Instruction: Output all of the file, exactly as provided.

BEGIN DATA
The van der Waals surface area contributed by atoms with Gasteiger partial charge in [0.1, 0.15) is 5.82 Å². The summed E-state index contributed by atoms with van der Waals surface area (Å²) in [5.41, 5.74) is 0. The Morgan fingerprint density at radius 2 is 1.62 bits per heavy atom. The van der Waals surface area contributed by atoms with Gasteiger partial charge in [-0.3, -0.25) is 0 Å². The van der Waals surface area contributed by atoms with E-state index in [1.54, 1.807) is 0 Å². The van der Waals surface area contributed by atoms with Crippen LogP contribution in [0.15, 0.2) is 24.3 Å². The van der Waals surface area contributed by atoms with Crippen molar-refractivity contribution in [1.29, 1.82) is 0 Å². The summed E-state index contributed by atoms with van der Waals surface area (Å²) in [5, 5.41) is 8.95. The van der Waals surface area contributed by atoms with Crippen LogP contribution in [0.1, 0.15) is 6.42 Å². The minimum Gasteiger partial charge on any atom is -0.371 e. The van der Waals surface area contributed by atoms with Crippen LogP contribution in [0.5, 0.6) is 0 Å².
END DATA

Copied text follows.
The van der Waals surface area contributed by atoms with Gasteiger partial charge in [0.1, 0.15) is 5.82 Å². The summed E-state index contributed by atoms with van der Waals surface area (Å²) in [5.41, 5.74) is 0. The Morgan fingerprint density at radius 2 is 1.62 bits per heavy atom. The van der Waals surface area contributed by atoms with Gasteiger partial charge in [-0.3, -0.25) is 0 Å². The van der Waals surface area contributed by atoms with E-state index in [1.54, 1.807) is 0 Å². The van der Waals surface area contributed by atoms with Crippen LogP contribution in [0.15, 0.2) is 24.3 Å². The van der Waals surface area contributed by atoms with Crippen molar-refractivity contribution in [1.29, 1.82) is 0 Å². The summed E-state index contributed by atoms with van der Waals surface area (Å²) in [5, 5.41) is 8.95. The van der Waals surface area contributed by atoms with Crippen LogP contribution in [0.1, 0.15) is 6.42 Å². The minimum Gasteiger partial charge on any atom is -0.371 e. The van der Waals surface area contributed by atoms with Crippen LogP contribution in [0.5, 0.6) is 0 Å².